The Enterprise operated well into 1986 and would have continued to do so had the Sandinistas not shot down one of the flights over Nicaragua on October 5.

Former US marine Eugene Hasenfus, the pilot, was the crew’s only survivor. Captured by the Sandinistas, Hasenfus told the press that two of his colleagues, identified as “Max Gómez” and “Ramón Medina,” worked for the CIA. Medina, of course, was Posada Carriles’s alias; Gómez was Félix Rodríguez.

These events blew the lid off what would soon become known as “Iran-Contra affair,” nearly taking down the entire Reagan presidency. The Enterprise quickly shut down.

Friends in High Places

After the collapse of the Ilopango operation, Posada went on to advise the Salvadoran security forces in their ongoing scorched-earth campaigns to root out subversives. In 1990, he traveled to Guatemala to support the US-backed regime’s genocidal war there. After surviving an assassination attempt, Posada moved to Honduras.

But Posada never abandoned his true passion: Cuba.

He was behind a series of bombings in Havana in the late 1990s, and in 2000, he was arrested in Panama City with a car full of explosives — 200 pounds of dynamite and C-4 — that he had planned to use to assassinate Fidel Castro during a speech at the Inter-American Summit. Convicted in Panama in 2001, Posada’s connections prevailed again, and he was pardoned in 2004. After a short stay in Honduras, he entered the United States and applied for political asylum.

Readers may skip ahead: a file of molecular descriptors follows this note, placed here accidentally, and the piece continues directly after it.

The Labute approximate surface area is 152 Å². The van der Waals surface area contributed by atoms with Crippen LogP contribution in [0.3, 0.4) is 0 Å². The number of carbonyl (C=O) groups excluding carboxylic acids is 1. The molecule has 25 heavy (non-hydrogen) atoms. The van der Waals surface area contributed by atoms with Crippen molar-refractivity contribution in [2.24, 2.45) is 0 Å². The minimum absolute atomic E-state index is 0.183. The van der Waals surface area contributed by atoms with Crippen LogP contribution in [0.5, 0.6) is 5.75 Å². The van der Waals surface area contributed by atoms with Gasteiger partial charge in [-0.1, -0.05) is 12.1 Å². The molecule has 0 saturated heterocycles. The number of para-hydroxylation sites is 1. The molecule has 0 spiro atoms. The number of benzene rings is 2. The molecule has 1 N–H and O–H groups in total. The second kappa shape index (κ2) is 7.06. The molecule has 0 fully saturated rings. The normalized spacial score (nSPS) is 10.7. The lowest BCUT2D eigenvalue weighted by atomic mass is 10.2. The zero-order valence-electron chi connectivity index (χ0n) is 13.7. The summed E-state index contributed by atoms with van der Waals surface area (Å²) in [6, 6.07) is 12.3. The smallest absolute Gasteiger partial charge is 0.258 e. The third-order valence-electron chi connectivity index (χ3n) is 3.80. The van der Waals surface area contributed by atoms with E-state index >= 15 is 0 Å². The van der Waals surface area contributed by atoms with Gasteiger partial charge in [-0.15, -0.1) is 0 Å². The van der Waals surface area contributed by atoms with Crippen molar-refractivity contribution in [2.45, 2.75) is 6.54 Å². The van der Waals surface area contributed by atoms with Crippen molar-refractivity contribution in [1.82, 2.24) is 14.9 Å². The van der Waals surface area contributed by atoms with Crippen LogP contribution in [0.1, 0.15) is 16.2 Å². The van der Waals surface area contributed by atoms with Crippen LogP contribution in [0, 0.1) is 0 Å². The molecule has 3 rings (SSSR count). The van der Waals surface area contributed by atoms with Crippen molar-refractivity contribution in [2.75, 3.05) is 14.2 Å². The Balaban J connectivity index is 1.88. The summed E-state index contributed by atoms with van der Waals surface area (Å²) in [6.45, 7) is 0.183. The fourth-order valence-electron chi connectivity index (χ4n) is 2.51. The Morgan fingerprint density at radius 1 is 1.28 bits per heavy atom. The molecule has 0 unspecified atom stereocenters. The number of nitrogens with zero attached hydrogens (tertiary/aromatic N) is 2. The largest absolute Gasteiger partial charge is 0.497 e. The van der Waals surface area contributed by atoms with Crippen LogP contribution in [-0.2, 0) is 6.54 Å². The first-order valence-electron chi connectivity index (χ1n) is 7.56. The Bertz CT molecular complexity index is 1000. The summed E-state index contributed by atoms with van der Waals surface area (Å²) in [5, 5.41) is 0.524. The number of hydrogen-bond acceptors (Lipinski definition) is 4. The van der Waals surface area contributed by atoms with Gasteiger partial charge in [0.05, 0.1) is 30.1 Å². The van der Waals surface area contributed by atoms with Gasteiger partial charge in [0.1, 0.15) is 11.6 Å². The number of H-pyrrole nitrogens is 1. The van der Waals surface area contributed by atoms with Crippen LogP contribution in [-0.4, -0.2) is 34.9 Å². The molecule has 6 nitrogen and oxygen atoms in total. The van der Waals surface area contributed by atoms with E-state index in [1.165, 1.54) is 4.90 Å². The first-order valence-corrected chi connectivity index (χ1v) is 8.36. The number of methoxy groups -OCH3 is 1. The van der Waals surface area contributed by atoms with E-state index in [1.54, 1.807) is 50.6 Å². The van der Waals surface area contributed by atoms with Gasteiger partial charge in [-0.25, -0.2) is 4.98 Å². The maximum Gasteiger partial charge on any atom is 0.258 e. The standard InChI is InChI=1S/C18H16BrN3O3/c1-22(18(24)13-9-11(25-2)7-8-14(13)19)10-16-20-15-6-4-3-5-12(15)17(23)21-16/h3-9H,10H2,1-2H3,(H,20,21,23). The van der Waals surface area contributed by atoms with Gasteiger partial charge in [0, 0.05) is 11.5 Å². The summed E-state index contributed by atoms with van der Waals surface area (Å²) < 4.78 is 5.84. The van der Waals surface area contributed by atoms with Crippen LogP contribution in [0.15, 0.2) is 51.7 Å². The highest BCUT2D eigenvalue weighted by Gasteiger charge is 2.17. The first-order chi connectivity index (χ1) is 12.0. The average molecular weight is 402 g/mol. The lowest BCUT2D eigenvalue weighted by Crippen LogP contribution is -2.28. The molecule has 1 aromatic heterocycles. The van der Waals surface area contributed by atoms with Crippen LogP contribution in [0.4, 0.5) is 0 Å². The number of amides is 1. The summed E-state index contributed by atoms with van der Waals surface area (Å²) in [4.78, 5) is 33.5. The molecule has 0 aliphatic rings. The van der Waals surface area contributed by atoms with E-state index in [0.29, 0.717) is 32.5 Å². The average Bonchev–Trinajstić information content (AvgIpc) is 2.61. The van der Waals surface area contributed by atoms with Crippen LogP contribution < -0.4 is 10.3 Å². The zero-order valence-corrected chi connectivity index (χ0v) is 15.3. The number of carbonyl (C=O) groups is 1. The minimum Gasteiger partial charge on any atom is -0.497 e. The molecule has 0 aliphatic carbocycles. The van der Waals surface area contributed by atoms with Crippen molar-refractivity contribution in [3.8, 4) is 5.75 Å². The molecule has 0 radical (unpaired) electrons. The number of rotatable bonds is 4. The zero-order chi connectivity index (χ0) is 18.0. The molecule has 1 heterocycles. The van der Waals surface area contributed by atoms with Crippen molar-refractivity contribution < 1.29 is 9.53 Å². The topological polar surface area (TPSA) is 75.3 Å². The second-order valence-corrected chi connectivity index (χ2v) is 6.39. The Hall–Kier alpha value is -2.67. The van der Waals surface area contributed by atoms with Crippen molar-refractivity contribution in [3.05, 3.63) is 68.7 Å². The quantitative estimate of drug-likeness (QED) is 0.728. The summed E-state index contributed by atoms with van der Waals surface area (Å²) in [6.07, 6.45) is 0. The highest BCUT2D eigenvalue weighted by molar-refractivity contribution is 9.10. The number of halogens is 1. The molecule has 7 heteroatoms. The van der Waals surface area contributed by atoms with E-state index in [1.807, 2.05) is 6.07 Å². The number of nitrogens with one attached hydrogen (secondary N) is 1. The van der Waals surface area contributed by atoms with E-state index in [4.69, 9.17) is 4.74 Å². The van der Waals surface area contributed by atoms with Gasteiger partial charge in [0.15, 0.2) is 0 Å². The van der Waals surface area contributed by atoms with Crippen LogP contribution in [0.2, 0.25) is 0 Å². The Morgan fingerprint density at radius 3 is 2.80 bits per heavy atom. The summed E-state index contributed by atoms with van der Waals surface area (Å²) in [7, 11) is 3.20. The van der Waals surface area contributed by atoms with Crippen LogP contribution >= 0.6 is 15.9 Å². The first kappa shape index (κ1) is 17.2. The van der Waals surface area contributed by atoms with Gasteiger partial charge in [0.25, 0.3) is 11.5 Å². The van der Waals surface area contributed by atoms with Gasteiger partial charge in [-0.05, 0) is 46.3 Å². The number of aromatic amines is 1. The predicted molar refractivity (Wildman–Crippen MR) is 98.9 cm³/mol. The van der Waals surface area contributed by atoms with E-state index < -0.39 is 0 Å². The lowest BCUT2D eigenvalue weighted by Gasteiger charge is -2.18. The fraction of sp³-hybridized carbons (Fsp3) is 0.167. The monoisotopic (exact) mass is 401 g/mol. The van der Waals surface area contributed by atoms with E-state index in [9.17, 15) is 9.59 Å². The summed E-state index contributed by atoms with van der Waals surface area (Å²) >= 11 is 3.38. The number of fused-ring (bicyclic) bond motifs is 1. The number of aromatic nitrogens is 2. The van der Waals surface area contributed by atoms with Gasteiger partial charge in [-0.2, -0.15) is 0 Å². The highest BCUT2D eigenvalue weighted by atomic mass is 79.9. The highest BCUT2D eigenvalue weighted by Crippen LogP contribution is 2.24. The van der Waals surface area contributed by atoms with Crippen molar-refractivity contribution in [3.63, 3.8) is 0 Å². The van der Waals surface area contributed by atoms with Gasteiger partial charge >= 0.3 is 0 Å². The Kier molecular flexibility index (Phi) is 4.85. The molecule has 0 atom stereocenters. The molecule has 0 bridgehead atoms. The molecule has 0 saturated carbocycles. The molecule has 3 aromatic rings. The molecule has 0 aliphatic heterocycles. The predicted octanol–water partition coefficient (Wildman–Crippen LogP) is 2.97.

CIA records are rife with concerns about Posada’s ties to organized crime and drug trafficking. Nevertheless, the Agency formally retained him for over a decade. Even as late as 1993, well after the notorious airline bombing, the CIA contacted Posada in Honduras to warn him of a plot against his life.

Both Cuba and Venezuela requested Posada’s extradition from the United States multiple times, always to be rejected. In 2010, he went on trial for perjury, fraud, and obstruction for lying to US immigration authorities about his past; he was acquitted on all charges.

Despite the trail of murder and mayhem Posada left throughout Central America and the Caribbean, he died a free man, harbored by the country that protected him for decades.

Zombie Imperialism

As Peter Kornbluh of the National Security Archive’s Cuba project told the New York Times, Posada was a Frankenstein created and unleashed by the CIA itself. Posada was hardly a renegade, and his bloody crusade was no aberration; it was merely the unsavory underbelly of official US policy in the region.

The damages wrought by US imperialist interventions in Central America in the name of capitalism and democracy are incalculable. In Nicaragua alone, over 40,000 lives were lost in the Contra war. The death toll from the conflict in El Salvador reached over 75,000, only 5 percent of which was attributed to the guerrillas. We are still reaping the devastating consequences of these campaigns, even as the US government promotes new forces of dictatorship and militarized neoliberalism in the region.

Posada Carriles is dead, but the cause to which he dedicated his life lives on, as do many of his accomplices. As Feliz Rodríguez enjoys retirement in Miami, Oliver North has been resurrected to head the National Rifle Association. Until we dismantle the structures of capitalism and imperialism that they served, Posada and his kind will continue to haunt us.